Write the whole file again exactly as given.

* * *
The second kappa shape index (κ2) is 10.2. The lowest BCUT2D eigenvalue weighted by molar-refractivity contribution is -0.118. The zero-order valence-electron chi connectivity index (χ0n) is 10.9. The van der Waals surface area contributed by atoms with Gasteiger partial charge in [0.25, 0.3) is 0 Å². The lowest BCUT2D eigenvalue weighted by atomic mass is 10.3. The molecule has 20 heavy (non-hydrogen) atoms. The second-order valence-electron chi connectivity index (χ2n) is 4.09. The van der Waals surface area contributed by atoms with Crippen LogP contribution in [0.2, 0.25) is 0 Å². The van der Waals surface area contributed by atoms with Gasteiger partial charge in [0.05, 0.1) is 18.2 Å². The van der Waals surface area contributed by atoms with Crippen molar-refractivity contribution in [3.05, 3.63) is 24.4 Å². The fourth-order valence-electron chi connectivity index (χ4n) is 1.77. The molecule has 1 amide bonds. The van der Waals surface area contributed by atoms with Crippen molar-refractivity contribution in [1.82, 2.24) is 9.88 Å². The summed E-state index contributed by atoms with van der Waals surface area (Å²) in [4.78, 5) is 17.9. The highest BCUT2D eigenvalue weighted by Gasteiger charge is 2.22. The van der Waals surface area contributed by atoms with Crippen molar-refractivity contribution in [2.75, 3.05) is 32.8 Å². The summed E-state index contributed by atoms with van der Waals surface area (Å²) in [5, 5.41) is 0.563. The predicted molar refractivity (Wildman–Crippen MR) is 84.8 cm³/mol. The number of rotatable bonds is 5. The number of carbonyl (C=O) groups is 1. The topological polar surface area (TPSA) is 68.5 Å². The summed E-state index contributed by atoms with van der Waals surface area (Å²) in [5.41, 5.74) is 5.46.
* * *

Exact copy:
The second kappa shape index (κ2) is 10.2. The lowest BCUT2D eigenvalue weighted by molar-refractivity contribution is -0.118. The zero-order valence-electron chi connectivity index (χ0n) is 10.9. The van der Waals surface area contributed by atoms with Gasteiger partial charge in [0.25, 0.3) is 0 Å². The lowest BCUT2D eigenvalue weighted by atomic mass is 10.3. The molecule has 20 heavy (non-hydrogen) atoms. The second-order valence-electron chi connectivity index (χ2n) is 4.09. The van der Waals surface area contributed by atoms with Crippen LogP contribution in [0.2, 0.25) is 0 Å². The van der Waals surface area contributed by atoms with Gasteiger partial charge in [0.05, 0.1) is 18.2 Å². The van der Waals surface area contributed by atoms with Crippen molar-refractivity contribution in [3.05, 3.63) is 24.4 Å². The fourth-order valence-electron chi connectivity index (χ4n) is 1.77. The molecule has 1 amide bonds. The van der Waals surface area contributed by atoms with Crippen molar-refractivity contribution in [1.82, 2.24) is 9.88 Å². The summed E-state index contributed by atoms with van der Waals surface area (Å²) in [4.78, 5) is 17.9. The highest BCUT2D eigenvalue weighted by Gasteiger charge is 2.22. The van der Waals surface area contributed by atoms with Crippen molar-refractivity contribution in [2.75, 3.05) is 32.8 Å². The summed E-state index contributed by atoms with van der Waals surface area (Å²) in [5, 5.41) is 0.563. The predicted molar refractivity (Wildman–Crippen MR) is 84.8 cm³/mol. The number of rotatable bonds is 5. The number of carbonyl (C=O) groups is 1. The topological polar surface area (TPSA) is 68.5 Å². The summed E-state index contributed by atoms with van der Waals surface area (Å²) in [5.41, 5.74) is 5.46.